Fine Gael/Fianna Fáil: relations come under new strain
Increasing tensions between the two parties suggest an election is approaching
The increasing tetchiness between the two big parties was evident in the Dáil this week when Taoiseach Leo Varadkar accused Fianna Fáil of behaving dishonestly by going around the country promising ever interest group they will get what they want this year. Photograph: Yves Herman/Reuters
The looming expiry of the confidence and supply arrangement between Fine Gael and Fianna Fáil has prompted some robust exchanges between the two parties and generated renewed speculation about how long the current Dáil can last.
The increasing tetchiness between the two big parties was evident in the Dáil this week when Taoiseach Leo Varadkar accused Fianna Fáil of behaving dishonestly by going around the country promising every interest group they will get what they want this year. He followed this up by reportedly letting rip at Fianna Fáil at the weekly meeting of his own parliamentary party.
This drew an indignant response from Fianna Fáil, with party finance spokesman Michael McGrath insisting that all the issues being raised by his colleagues were within the budgetary parameters.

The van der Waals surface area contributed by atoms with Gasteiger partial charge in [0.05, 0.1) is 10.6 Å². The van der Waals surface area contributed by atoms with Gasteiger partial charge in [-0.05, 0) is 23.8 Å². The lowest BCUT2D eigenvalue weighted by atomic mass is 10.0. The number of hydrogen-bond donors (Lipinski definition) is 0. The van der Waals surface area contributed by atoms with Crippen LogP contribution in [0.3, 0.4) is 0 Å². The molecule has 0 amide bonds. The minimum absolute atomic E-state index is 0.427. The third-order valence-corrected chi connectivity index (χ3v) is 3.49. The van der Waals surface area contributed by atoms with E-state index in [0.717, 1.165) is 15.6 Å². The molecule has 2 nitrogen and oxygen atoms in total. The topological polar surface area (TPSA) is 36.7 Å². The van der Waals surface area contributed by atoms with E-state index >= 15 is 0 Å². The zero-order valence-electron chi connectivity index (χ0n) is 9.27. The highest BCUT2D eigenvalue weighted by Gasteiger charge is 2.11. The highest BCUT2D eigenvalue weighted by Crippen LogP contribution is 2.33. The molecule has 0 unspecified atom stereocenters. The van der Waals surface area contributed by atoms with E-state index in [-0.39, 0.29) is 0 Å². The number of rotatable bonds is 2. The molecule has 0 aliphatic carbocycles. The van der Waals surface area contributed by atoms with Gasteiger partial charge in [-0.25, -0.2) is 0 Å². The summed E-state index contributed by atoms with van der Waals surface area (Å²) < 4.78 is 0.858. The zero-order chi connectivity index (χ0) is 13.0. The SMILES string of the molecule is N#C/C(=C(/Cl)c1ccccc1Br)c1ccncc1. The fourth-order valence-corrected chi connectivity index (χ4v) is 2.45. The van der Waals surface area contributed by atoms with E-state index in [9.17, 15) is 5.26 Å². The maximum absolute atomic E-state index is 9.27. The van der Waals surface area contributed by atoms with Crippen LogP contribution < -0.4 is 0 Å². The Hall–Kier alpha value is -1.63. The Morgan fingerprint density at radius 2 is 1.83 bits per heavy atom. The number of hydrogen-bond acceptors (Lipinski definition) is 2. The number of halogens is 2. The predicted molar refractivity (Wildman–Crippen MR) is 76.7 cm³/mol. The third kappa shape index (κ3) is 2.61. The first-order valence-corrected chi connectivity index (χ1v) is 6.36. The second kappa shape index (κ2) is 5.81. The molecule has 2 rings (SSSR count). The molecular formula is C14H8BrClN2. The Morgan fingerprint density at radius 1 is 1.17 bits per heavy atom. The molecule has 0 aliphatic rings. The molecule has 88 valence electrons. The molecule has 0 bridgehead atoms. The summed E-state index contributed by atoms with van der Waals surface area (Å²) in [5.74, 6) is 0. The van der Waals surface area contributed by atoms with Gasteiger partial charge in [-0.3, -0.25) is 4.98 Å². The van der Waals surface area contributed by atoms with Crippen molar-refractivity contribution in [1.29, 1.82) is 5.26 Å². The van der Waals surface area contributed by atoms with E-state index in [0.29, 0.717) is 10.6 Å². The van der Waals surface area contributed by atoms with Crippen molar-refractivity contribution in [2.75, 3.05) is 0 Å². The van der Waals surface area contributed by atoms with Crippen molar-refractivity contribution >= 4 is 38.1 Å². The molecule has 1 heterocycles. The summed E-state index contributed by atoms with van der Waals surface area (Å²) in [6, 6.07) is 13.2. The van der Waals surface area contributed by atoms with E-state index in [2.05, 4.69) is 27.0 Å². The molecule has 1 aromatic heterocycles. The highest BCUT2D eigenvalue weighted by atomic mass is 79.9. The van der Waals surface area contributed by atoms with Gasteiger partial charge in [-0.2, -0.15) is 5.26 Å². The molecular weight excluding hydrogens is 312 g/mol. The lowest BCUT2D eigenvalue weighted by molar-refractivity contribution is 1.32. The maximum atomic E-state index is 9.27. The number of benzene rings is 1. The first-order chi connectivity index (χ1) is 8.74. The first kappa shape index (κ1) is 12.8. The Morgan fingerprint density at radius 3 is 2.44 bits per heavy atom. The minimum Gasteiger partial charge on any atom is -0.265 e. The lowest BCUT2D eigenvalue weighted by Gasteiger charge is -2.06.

There is no disguising the change in the mood music between the two parties. Although they are both committed to ensuring the passage of one more budget through the Dáil in October, the gloves are already coming off in anticipation of what will happen after that.
The increasing political tension comes at a time when the stakes for the State could not be higher. Brexit negotiations are entering a critical phase in advance of the October deadline for the withdrawal agreement between the European Union and the United Kingdom.
The outcome of this process is vital to this State’s future both in terms of retaining a frictionless border on the island and maintaining the freest possible trade arrangements between the Republic and Britain.
October will also be decision time for the Government on the precise measures to be taken in next year’s budget. Pressure is mounting on Minister for Finance Paschal Donohoe from political sources and a variety of interest groups. The Minister has stated his intention to resist unsustainable spending increases but his colleagues in Government – never mind the Opposition – will be seeking to persuade him to take risks with the public finances.
The Government is also facing problems over internal cohesion with the Independent Alliance looking increasingly fragile. The row between two of its members over which of them should be a minister for the last lap of the 32nd Dáil is damaging and unseemly.
The political temperature will rise once the abortion referendum is out of the way in a month’s time. A motion of no confidence in Minister for Communications Denis Naughten was only avoided because it had the potential to derail the referendum campaign.
Once the people have had their say on the serious issue of abortion, party politics will resume with a vengeance.